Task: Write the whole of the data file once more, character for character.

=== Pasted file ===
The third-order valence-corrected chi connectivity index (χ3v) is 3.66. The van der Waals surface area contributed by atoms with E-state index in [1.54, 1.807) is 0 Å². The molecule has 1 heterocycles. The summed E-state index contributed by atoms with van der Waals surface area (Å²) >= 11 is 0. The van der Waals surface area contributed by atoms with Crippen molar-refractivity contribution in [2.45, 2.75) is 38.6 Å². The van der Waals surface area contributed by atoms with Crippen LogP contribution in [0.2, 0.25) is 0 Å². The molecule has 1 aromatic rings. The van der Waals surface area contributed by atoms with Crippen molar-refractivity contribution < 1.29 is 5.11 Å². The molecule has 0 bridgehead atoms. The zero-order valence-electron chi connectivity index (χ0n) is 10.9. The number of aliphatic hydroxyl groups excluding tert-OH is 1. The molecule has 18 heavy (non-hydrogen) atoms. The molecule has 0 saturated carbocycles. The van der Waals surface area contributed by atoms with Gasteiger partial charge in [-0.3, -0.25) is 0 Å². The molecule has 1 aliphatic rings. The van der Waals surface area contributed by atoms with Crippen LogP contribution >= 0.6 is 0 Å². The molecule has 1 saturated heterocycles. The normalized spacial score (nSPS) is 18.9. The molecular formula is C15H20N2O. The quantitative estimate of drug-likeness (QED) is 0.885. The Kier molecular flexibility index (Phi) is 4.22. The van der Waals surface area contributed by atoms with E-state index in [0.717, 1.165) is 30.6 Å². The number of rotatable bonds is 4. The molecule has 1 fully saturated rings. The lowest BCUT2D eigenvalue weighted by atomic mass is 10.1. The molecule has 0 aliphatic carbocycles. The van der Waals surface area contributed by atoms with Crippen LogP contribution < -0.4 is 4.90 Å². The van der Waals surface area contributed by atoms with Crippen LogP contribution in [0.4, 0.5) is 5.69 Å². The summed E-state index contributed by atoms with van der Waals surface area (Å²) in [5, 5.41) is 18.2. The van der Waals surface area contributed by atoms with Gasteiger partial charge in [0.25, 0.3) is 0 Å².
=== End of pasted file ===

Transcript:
The third-order valence-corrected chi connectivity index (χ3v) is 3.66. The van der Waals surface area contributed by atoms with E-state index in [1.54, 1.807) is 0 Å². The molecule has 1 heterocycles. The summed E-state index contributed by atoms with van der Waals surface area (Å²) >= 11 is 0. The van der Waals surface area contributed by atoms with Crippen molar-refractivity contribution in [2.45, 2.75) is 38.6 Å². The van der Waals surface area contributed by atoms with Crippen LogP contribution in [0.2, 0.25) is 0 Å². The molecule has 1 aromatic rings. The van der Waals surface area contributed by atoms with Crippen molar-refractivity contribution < 1.29 is 5.11 Å². The molecule has 0 bridgehead atoms. The zero-order valence-electron chi connectivity index (χ0n) is 10.9. The number of aliphatic hydroxyl groups excluding tert-OH is 1. The molecule has 18 heavy (non-hydrogen) atoms. The molecule has 0 saturated carbocycles. The van der Waals surface area contributed by atoms with Gasteiger partial charge in [-0.3, -0.25) is 0 Å². The molecule has 1 aliphatic rings. The van der Waals surface area contributed by atoms with Crippen LogP contribution >= 0.6 is 0 Å². The molecule has 1 saturated heterocycles. The normalized spacial score (nSPS) is 18.9. The molecular formula is C15H20N2O. The quantitative estimate of drug-likeness (QED) is 0.885. The Kier molecular flexibility index (Phi) is 4.22. The van der Waals surface area contributed by atoms with E-state index in [0.717, 1.165) is 30.6 Å². The number of rotatable bonds is 4. The molecule has 1 fully saturated rings. The lowest BCUT2D eigenvalue weighted by atomic mass is 10.1. The molecule has 0 aliphatic carbocycles. The van der Waals surface area contributed by atoms with Crippen LogP contribution < -0.4 is 4.90 Å². The van der Waals surface area contributed by atoms with Crippen LogP contribution in [0.4, 0.5) is 5.69 Å². The summed E-state index contributed by atoms with van der Waals surface area (Å²) in [5, 5.41) is 18.2. The van der Waals surface area contributed by atoms with Gasteiger partial charge in [0.25, 0.3) is 0 Å².